I’m sad to say I fall for this every time. I see an advertisement on television or in a magazine, announcing that, for a limited time, I can obtain a free gift from the very French, very desirable cosmetic house of Chez Lust, or Christian Desire or whatever it may be. The glossy, shiny image shows a tiny (very tiny), impossibly cute little bag, surrounded by cosmetic products which are included in the gift bag. This produces in me, and probably far too many more otherwise intelligent women, a sudden overwhelming yearning to possess and fondle and play with the cute little bag and the goodies it contains.
The logical, now submerged, part of my brain is trying to remind me that, in addition to the 102 handbags I already have, I also have a collection of around fifty tiny (very tiny) impossibly cute little bags. Of course I have these fifty tiny (very tiny) impossibly cute little bags as a direct result of the sort of Pavlov’s-Dog type response to this masterpiece of cosmetic marketing. Everyone loves a gift, don’t they..?
However for myself, and possibly you as well, I shall attempt to deconstruct the process and see if that makes any difference. Firstly, the notion of a “free gift”. Only truly cynical marketers could have come up with that, or is it just plain naive of me to think that gifts are supposed to be free? Still on the “free gift” idea, there is something universally attractive about the idea of someone wanting to give you a gift, even if they are complete strangers. Then we have the phrase “limited time” – an oldie, but a goodie. Applied to almost everything that someone, somewhere wants you to buy. It immediately puts you under pressure not to miss out, because the implication is that you’ll regret it if you do.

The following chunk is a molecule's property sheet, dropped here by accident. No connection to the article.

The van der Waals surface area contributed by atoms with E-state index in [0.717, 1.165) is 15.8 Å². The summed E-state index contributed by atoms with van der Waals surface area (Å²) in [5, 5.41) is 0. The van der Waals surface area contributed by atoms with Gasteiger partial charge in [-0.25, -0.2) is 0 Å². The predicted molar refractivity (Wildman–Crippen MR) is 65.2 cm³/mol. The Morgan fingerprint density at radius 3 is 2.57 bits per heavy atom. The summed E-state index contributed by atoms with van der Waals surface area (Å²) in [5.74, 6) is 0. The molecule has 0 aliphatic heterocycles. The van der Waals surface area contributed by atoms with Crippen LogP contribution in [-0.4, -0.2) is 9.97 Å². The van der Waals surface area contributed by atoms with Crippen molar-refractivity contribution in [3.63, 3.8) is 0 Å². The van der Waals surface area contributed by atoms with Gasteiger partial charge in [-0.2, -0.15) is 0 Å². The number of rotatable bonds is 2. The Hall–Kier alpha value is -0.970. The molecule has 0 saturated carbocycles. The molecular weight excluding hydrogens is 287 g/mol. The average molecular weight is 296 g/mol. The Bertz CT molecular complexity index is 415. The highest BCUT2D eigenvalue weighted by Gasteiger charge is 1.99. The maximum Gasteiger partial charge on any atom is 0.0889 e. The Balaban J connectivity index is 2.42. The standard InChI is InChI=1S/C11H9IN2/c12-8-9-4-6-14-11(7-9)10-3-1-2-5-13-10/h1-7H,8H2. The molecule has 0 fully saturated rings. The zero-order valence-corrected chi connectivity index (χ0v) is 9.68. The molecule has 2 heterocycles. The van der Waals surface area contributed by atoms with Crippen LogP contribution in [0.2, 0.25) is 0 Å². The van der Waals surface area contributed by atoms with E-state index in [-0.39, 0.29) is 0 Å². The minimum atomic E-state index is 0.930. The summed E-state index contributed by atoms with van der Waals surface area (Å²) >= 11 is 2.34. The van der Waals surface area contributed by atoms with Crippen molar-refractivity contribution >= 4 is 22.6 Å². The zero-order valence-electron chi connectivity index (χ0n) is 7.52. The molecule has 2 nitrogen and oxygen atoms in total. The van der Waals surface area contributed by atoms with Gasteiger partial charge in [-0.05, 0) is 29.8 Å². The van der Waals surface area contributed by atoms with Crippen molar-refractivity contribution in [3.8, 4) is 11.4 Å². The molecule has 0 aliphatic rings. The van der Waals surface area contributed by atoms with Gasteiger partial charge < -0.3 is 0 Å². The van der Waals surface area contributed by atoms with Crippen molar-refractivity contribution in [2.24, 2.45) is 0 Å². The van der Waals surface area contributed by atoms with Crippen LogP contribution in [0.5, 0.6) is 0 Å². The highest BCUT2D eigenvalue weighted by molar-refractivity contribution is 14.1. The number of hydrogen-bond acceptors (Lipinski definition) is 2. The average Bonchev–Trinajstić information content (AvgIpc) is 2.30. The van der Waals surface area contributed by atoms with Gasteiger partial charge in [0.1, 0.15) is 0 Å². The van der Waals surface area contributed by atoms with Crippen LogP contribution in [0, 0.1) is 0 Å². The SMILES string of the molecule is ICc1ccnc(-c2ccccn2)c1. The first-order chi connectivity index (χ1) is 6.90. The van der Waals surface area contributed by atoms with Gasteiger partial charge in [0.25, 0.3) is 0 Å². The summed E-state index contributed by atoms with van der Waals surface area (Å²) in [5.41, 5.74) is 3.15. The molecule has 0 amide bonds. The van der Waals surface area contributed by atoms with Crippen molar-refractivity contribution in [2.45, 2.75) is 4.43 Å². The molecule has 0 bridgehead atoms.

Scale is also important in this marketing ploy. Next time you see such an ad (the big department stores usually run them, so you know where to go to find your free gift), notice sizes. You’ll see that the cute, tiny free cosmetic bag they are giving away really is tiny. Miniscule in fact. You can tell this because in the gift bag are samples of cosmetics, usually including lipsticks. Notice the size of the lipstick tube compared to the bag, and you’ll see what I mean. Notice how the lipstick looks quite big? It isn’t at all, it just that the bag is teeny weeny.
Now for the fine print. On television, this usually whizzes by at high speed, thus making it impossible to read, while allowing the advertisers to say that they have complied with the relevant disclosure laws. You’re in better luck if you have a magazine in hand, and your reading glasses, or possibly a high-powered microscope. You’ll be able to observe that the “free gift” is only going to be bestowed upon you if you spend over a certain amount. That’s right, punters. To add insult to customer injury, the amount specified will be just high enough to ensure that you can’t buy the cheapest item they have in order to claim your bag. In fact you’ll end up having to spend considerably more, for things you didn’t need, in order to be given a “free”, tiny plastic bag, made in China, full of equally tiny new products you also don’t need, just so the manufacturers can ensure that you try them and then buy them in the regular, expensive, size.
Of course, I hear you saying “but I do use the products; the bags and all those little bottles are so handy when travelling; I need a cosmetic bag to take to work” etc etc. All valid arguments, but look in your cupboards – in the bathroom, the bedroom and the wardrobes, and count up how many of these tiny bags you already have. Be honest….how much travelling do you really do with all these little plastic friends?
So, next time that desperate yearning comes over you , think about the fact that you are being a victim of an insidious marketing ploy, and walk away from the cosmetic counter. Just don’t bang into the middle-aged woman with a set expression on her face, clutching bottles and boxes on her way to the counter to plonk them down and claim her “free gift” – it’ll be me.